Not confronting the self, not having the emotional courage to take that trip to the underworld, reverberates. Its a failure that manifests repeatedly throughout life. I speak from experience! And every failure begets more failures - it just gets harder and harder to make that trip as the emotional baggage piles up.

    I was talking to a friend today who is navigating everything that goes along with being sexually molested as a kid. It's the same friend I mentioned above whose cousin made him do all the fighting (he did confess to some mixed feelings about that today). It's a very convoluted story and I won't get into the details....but his mother can't discuss any of it with him because she was molested as a child too, and hasn't confronted all the emotional baggage that accompanies that..and just lapses into hysteria whenever it comes up. This I would say is an example of not confronting yourself and your issues affecting you and the people you love in the long run - here we have a mother who cannot comfort her son because she has not done the inner work; and here we have a son looking for support from the mother to do the inner work but cannot get it.

    So I think we have a responsibility as human beings, to ourselves and everyone around us, to have the courage to confront ourselves, to take emotional risks...and to not let our sensitivities dictate to us.

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    United States Moderator Mike's Avatar
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    Default Re: Too Sensitive, Too Safe

    Marcus, dude I've thought of you a couple times as I was reading this book "12 rules for life" by Jordan Peterson. You especially would appreciate it. These aren't 12 trite, silly suggestions. It's quite involved - the guy is a scholar and the book is a little dense. But there are tons of parallels to the Castaneda stuff.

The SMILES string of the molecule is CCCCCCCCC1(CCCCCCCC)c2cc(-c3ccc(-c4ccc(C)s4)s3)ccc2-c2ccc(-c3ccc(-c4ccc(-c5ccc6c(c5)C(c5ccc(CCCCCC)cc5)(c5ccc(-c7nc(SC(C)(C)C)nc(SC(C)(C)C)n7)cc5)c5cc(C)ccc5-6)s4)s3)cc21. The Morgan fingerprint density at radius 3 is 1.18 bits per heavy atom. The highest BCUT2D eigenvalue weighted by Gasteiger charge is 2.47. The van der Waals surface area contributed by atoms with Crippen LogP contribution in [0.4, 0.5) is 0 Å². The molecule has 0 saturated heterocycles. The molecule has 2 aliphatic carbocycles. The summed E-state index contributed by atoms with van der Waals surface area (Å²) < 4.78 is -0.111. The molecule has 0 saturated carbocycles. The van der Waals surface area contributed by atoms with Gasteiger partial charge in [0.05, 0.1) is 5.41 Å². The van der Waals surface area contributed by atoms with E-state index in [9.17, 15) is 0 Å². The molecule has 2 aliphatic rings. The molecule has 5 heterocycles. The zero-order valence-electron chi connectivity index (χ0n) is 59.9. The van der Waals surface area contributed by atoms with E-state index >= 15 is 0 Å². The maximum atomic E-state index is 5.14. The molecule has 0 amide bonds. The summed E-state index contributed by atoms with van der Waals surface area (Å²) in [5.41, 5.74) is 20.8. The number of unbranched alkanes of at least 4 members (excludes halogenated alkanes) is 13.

I was about halfway thru the book when I thought, holy sh!t this is an instruction guide on how to become what Castaneda called a "warrior". Only it's written about 100x better. I really hope you get a chance to read it.

    And Paula I've thought of you too frequently while reading due to quite a few similarities to the Beall material
    Last edited by Mike; 28th April 2018 at 00:55.

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    United States Moderator Mike's Avatar
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    Default Re: Too Sensitive, Too Safe

    Hi Daozen,

    Quote Their path is to learn how to keep that sensitivity without being prissy or easily offended. It's difficult.
    Indeed. This is what I'm getting at. It's that space that's struck when excessive sensitivity is tempered, and the "safety" switch is shut off, and the emotional world has been disciplined, or ordered. Too much order is tyrannical, too less is chaos. There is a balance there if one is willing to do the work.

    I would say that those artists that have monetized their extreme sensitivities have done so thru their art. They've "done the work" thru writing, music, acting, painting...you name it. They've found their emotional courage through their creativity. Some people sit on couches and talk to therapists..other people get creative. There are all sorts of ways and therefore no excuses to not get started.